Many poets expressed their gratitude by reading their favorite poems dedicated to the honorees. We heard from Dr. Mira MATARIC, Alice PERO, Ed ROSENTHAL, Beverly M. COLLINS, John ASKEW, Chris CRESSET, and other guests - including artist Cory STEIN and muralist Gerardo BARRIENTOS - that came to congratulate Lloyd and Marlene for their impact on the poetry world and the community. 

Cile Borman, Photo by Emil "Gene Schulz Jr. 

The poetic and artistic tributes ended with wonderful poet and song-writer, CILE BORMAN Vice President of Lake View Terrace Improvement Association, who wrote and presented a tribute song.


~ To the melody of "It's a wonderful world, "as sang by Louis Armstrong

(Verse 1)

Today is your day and we are all here to say
Lloyd and Marlene, we love you, for your many giving ways
What  you've done for the community can never be repaid

(Verse 2) 

The smiles on your faces are wonderful to see
There's no other place that we'd rather be
then here with the two of you on this special day


The love on the faces
Of the people that are here
Say that you both are very special
We all hold you dear
Are so glad to know you
As a relative or a friend
Are were lucky to be with you again

(Verse 3)

What you have contributed to Bolton Hall
can never be repaid
Your time given unselfishly in so many ways
Is an example for us to follow in the coming days

(Repeated Bridge)

The love on the faces
Of the people that are here
Say that you both are very special
And we all hold you dear
Are so glad to know you
As a relative or a friend
Are all so very lucky to be with you again

(Verse 4)

Lloyd and Marlene we all looked forward
to being here today
To return the love
That you've shown in so many ways
WE gathered here to let you know
Just how much we love you
And we will always hold you dear

(C) 2019 by Cile Borman. Used by Permission

Cindy Cleghorn photo by Emil "Gene" Schulz Jr. 

Photo by Maja Trochimczyk

Mark Siegel, Photo by Emil "Gene" Schulz Jr.

In addition to the poets and artists, many community activists and organizers thanked Lloyd and Marlene Hitt for their multitude of achievements in building up the twin cities of Sunland and Tujunga.  Someone even quipped that they should be called "Mr. and Mrs. Sunland-Tujunga." The speakers included Mark SIEGEL, past president of the ST Neighborhood Council; Cindy CLEGHORN, local business owner, past president of the STNC and its current Secretary; as well as representatives from  Tuna Canyon Detention Station Coalition (where Japanese Americans were imprisoned during the war) - Nancy ODA, President and Kanji SAHARA, Vice President.  They read haiku written by Lloyd Hitt (President Emeritus of the organization) and Marlene Hitt, that were printed on posters with biographies  in order to provide a poetic commentary about lives of individuals associated with the Camp's history, such as its commandant and a local pastor who strongly opposed the internment.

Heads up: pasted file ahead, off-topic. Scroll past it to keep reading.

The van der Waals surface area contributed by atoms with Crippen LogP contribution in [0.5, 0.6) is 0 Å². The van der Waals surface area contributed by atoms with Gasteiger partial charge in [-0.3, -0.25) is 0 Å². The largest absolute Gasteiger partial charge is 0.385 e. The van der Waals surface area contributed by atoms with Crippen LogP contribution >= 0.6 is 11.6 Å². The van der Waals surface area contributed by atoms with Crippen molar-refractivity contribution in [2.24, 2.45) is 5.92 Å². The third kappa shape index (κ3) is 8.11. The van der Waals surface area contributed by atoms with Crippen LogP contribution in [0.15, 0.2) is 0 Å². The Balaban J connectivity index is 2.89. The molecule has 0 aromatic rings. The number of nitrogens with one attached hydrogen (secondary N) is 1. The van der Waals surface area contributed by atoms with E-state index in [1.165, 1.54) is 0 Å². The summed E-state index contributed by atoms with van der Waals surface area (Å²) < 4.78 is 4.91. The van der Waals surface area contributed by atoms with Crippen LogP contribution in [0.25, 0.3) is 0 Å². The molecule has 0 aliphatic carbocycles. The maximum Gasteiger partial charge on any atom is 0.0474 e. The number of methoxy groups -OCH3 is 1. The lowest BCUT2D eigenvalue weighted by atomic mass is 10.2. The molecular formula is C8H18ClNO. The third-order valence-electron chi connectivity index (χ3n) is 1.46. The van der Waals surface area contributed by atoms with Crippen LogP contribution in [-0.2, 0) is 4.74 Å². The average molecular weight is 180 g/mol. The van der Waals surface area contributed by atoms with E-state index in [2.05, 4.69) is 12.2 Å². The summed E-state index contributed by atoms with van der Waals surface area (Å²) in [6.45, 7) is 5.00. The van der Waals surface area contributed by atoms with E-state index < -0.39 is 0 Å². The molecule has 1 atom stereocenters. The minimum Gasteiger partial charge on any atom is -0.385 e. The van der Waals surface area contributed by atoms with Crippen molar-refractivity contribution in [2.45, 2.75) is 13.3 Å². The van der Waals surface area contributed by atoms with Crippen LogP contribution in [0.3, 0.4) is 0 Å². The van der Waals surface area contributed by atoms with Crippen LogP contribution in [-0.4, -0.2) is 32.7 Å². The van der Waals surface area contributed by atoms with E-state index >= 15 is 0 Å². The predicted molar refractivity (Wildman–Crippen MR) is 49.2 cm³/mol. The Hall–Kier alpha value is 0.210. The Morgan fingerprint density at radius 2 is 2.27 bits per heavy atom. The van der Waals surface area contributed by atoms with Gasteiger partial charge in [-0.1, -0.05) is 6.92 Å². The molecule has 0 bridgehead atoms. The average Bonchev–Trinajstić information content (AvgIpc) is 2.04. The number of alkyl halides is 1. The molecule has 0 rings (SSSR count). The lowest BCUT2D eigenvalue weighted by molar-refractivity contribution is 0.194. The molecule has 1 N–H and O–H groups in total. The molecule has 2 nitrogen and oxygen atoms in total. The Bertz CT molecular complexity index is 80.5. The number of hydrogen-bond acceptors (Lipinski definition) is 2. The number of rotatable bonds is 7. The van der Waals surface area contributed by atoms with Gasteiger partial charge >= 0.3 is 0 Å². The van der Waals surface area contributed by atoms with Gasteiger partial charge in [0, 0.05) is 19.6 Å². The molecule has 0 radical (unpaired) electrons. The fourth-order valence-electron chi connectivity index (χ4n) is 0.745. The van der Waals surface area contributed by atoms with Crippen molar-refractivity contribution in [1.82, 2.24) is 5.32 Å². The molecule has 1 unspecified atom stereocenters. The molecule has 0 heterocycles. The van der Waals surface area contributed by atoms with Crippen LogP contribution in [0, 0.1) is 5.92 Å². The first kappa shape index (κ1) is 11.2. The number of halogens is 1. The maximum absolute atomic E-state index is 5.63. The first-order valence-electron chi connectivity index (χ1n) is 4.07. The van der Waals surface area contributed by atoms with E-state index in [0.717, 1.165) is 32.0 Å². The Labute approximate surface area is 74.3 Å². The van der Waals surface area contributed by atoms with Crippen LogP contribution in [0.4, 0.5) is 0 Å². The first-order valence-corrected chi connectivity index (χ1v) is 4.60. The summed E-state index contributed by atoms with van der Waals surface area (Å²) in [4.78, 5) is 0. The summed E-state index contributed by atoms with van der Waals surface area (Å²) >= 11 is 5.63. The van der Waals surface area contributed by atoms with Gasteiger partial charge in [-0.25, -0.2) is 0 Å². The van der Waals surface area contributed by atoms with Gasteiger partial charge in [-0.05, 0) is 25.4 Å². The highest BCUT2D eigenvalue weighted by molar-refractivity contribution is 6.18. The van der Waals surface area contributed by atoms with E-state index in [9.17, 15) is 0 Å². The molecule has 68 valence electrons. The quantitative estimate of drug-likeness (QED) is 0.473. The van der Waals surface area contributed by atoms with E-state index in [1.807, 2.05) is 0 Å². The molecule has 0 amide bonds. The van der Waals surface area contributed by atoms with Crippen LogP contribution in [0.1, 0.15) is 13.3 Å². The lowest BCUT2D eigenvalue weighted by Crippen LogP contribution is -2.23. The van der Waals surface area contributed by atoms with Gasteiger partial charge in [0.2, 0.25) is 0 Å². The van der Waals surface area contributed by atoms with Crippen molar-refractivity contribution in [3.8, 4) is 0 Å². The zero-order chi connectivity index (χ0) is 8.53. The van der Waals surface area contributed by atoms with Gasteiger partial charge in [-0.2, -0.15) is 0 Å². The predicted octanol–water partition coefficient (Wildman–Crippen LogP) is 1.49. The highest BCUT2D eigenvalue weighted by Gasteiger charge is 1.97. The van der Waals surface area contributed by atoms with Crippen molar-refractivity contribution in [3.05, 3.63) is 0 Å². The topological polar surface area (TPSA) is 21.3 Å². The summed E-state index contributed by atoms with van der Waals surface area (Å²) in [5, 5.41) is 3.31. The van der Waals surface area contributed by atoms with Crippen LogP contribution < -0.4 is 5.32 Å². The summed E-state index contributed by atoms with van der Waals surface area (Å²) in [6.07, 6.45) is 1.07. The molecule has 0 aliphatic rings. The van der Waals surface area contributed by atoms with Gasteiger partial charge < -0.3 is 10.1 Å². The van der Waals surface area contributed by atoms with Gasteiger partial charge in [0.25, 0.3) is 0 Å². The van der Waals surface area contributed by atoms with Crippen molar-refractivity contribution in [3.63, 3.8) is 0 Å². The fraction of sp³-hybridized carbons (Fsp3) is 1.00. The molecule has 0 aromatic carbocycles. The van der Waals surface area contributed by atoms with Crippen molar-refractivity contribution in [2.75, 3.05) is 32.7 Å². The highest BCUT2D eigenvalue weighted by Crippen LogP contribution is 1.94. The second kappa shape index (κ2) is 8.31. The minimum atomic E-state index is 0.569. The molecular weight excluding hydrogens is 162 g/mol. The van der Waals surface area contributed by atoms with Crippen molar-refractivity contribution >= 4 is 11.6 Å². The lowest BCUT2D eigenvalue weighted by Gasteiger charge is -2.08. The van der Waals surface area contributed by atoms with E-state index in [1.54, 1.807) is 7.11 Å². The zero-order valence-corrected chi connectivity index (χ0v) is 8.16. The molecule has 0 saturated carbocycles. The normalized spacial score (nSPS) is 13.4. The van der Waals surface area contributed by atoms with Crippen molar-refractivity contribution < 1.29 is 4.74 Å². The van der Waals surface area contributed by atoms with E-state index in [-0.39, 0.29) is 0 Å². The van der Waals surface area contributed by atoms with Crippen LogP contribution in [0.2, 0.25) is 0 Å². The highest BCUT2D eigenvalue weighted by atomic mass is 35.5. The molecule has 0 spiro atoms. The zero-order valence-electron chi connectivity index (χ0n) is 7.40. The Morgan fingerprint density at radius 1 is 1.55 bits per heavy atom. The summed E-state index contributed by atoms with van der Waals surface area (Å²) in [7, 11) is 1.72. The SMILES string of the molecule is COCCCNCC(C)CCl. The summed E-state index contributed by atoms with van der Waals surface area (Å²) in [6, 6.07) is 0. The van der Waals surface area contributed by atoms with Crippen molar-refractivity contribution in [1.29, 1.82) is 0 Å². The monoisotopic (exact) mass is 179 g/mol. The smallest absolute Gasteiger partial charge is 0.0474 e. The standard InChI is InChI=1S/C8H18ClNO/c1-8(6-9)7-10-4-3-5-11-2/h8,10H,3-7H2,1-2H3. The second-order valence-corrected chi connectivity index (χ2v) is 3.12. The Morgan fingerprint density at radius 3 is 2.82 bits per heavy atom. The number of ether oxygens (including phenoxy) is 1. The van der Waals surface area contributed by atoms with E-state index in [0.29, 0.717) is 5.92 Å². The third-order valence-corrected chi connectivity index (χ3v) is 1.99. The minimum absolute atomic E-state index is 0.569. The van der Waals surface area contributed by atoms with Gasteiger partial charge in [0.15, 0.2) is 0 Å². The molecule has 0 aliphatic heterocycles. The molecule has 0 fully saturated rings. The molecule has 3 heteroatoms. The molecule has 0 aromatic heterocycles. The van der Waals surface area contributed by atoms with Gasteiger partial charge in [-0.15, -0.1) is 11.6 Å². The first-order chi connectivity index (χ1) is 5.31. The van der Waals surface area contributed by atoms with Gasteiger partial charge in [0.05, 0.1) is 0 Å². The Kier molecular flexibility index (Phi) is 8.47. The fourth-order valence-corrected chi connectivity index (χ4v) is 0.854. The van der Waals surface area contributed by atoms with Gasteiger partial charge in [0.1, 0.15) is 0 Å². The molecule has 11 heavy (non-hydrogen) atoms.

Mr. Kanji SAHARA of the Tuna Canyon Detention Station Coalition
Photo by Emil "Gene" Schulz Jr.

Roger KLEMM of the Sunland-Tujunga Rotary Club presented a certificate of appreciation from the Rotary, the organizer of the Sunland Tujunga Independence Day Parade and many other community projects.  

                              Roger Klemm of the ST Rotary. Photo by Emil "Gene" Schulz Jr.

Artist Abby DIAMOND gave the honorees a print of her torn-paper mosaic Yucca, that was earlier used on the cover of the California Quarterly 44:1 edited by Maja Trochimczyk and including poems by Marlene among other Californians. 

                                                   Photo by Emil "Gene" Schulz Jr.

Local community activists Jon and Karen Von Gunten, long-time members of the Sunland-Tujunga Neighborhood Council wrote funny limericks to honor Lloyd and Marlene. 

Jon and Karen Von Gunten, photo by Emil "Gene" Schulz Jr.

Jon and Karen Von Gunten sent in their presentation:

"This is a pretty intimidating crowd! I know... Karen and I can't hope to compete...with poets who think in rhymes and feet. So if we offer some modest treat, we only hope it keeps your beat.

Karen to Lloyd...

There once was a man we call Lloyd
Whose passions were never alloyed.
Instead of just yelping
He always was helping
To make this a place we've enjoyed.

Jon to Marlene...

  Marlene and I have occasionally talked about the pros and cons of using rhyme in poetry, so...

This lady we love named Marlene
Thinks my limerick rhymes are obscene.
No charging equestrian...
They're completely pedestrian
And sometimes they don't rhyme at all.

With huge affection and a nudge in the ribs!"

   - Jon & Karen von Gunten

The Hitts with ST community activists. Photo by Emil "Gene" Schulz Jr.

The proceedings completed with presentation of huge bouquets of roses by current President of the ST Neighborhood Council by Lilian Sanchez who credited her involvement in civic affairs to lessons from Lloyd and Marlene. 

Photo by Emil "Gene" Schulz Jr.

Photo by Maja Trochimczyk

Marlene and Lloyd with their children. Photo by Maja Trochimczyk

Village Poets with Lloyd and Marlene Hitt. Photo by Emil "Gene" Schulz Jr.